In urban areas, the number of natural substrates (e.g. trees) is reduced. In their place are novel manmade substrates (e.g. walls, metal gates). These surfaces undoubtedly have different properties relevant to anole locomotion: they are smoother, harder, and (in the case of walls) much broader and flatter compared to natural surfaces in a forest. In urban areas lizards still use these substrates at high frequency, but do they do so effectively? Kolbe and co-authors began to dive into this complex topic in their recent publication, “City slickers: poor performance does not deter Anolis lizards from using artificial substrates in human-modified habitats” (Kolbe et al. 2015).
The relationship between habitat use, morphology, and performance for anoles has been extensively studied in natural environments (reviewed in Losos 2009). Urban environments add new dimensions to this area of research. Resource distribution and abundances differ drastically compared to natural areas. For example, the distribution of available perches and what they are made of in urban habitats is very different from a forest. Moreover, the properties of these resources differ drastically as well: urban substrates are smoother, broader, and have different thermal properties, to start. Understanding these differences in habitat use and how they influence performance and, ultimately, adaptive responses in anoles is the topic of ongoing collaborative research that I (K. Winchell) and the Kolbe lab have been conducting.
Anolis cristatellus and Anolis stratulus on rough natural substrates in the forest.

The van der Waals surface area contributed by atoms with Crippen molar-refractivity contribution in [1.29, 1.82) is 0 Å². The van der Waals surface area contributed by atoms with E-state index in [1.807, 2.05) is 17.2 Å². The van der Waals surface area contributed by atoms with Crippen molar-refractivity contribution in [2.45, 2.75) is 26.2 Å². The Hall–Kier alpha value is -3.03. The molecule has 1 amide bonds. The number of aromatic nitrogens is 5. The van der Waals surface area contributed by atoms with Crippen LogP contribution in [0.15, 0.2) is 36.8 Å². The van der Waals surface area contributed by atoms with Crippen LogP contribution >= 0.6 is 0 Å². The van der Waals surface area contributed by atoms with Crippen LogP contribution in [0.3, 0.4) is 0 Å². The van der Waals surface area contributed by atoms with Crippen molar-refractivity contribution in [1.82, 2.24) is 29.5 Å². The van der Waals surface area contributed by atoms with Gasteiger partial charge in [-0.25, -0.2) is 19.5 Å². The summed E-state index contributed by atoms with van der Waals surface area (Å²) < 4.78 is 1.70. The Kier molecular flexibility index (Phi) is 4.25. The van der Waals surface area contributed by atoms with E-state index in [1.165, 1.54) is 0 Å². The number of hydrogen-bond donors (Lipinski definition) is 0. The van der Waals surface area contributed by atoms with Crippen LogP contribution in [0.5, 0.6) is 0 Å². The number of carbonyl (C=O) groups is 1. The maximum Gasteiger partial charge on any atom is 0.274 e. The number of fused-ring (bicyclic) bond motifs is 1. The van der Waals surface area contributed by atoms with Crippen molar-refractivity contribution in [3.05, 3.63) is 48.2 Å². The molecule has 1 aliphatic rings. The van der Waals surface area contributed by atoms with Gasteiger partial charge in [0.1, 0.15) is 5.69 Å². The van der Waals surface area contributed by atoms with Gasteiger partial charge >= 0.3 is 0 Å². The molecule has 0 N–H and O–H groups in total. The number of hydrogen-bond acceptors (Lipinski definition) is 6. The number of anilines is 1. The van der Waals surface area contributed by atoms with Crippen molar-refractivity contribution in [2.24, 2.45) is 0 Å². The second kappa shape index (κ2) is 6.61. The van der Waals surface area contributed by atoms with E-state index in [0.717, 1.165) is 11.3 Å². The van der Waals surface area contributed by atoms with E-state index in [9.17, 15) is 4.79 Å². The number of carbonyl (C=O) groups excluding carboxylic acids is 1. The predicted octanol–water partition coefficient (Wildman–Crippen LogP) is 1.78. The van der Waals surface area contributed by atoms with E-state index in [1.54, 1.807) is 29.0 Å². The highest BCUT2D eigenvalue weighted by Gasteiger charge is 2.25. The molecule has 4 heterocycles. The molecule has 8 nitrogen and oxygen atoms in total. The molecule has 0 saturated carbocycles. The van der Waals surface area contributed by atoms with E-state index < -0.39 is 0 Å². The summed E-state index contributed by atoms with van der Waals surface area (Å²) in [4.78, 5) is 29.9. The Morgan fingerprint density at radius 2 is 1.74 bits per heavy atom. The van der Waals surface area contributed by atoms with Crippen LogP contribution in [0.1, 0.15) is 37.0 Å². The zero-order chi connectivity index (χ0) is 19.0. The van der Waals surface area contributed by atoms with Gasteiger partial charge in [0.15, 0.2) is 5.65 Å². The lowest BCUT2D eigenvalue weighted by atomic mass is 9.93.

We know from the literature that perch diameter influences both sprint speed (e.g. Losos and Sinervo 1989) and cling force in anoles (e.g. Kolbe 2015) and that morphology influences this relationship. In general, long-limbed lizards sprint more slowly, but cling more strongly to thinner perches. In natural habitats, the long-limbed anoles use broader perches to avoid the sub-optimal narrow-perch habitat (“habitat constraint hypothesis”; Irschick and Losos 1999). Yet we do not know how morphology and performance interact with habitat use in urban areas, where there is an abundance of broad, flat, and smooth perches. Is performance impacted by these different substrates? Do lizards avoid habitat in which they perform poorly? These are the main questions Kolbe et. al sought to answer, building on previous research demonstrating relationships between long hindlimb length and broad urban perch use in both Anolis sagrei and Anolis cristatellus (Marnocha et al. 2011, Winchell et al. accepted).
To test this, Kolbe et. al conducted sprint speed trials of two lizards commonly found in anthropogenically disturbed areas in the British Virgin Islands: Anolis cristatellus and Anolis stratulus. They conducted their sprint trials on rough substrates (meant to mimic surfaces encountered in natural forest habitats) and smooth substrates (meant to mimic common, smooth urban surfaces) at two different inclinations using lizards from an anthropogenically disturbed site (although not strictly “urban”). They measured maximum velocity, pauses, slips, and falls on these substrates. The authors also quantified habitat use to determine if lizards occupied the portions of the habitat in which they perform best (“habitat constraint” hypothesis). With this study design, they make three predictions about performance, morphology, and habitat use: (1) lizards will perform more poorly on smooth and steeper tracks, (2) lizards will avoid smooth vertical surfaces in the wild because of this poor performance, and (3) larger lizards will be more sensitive to the roughness and inclination of the track.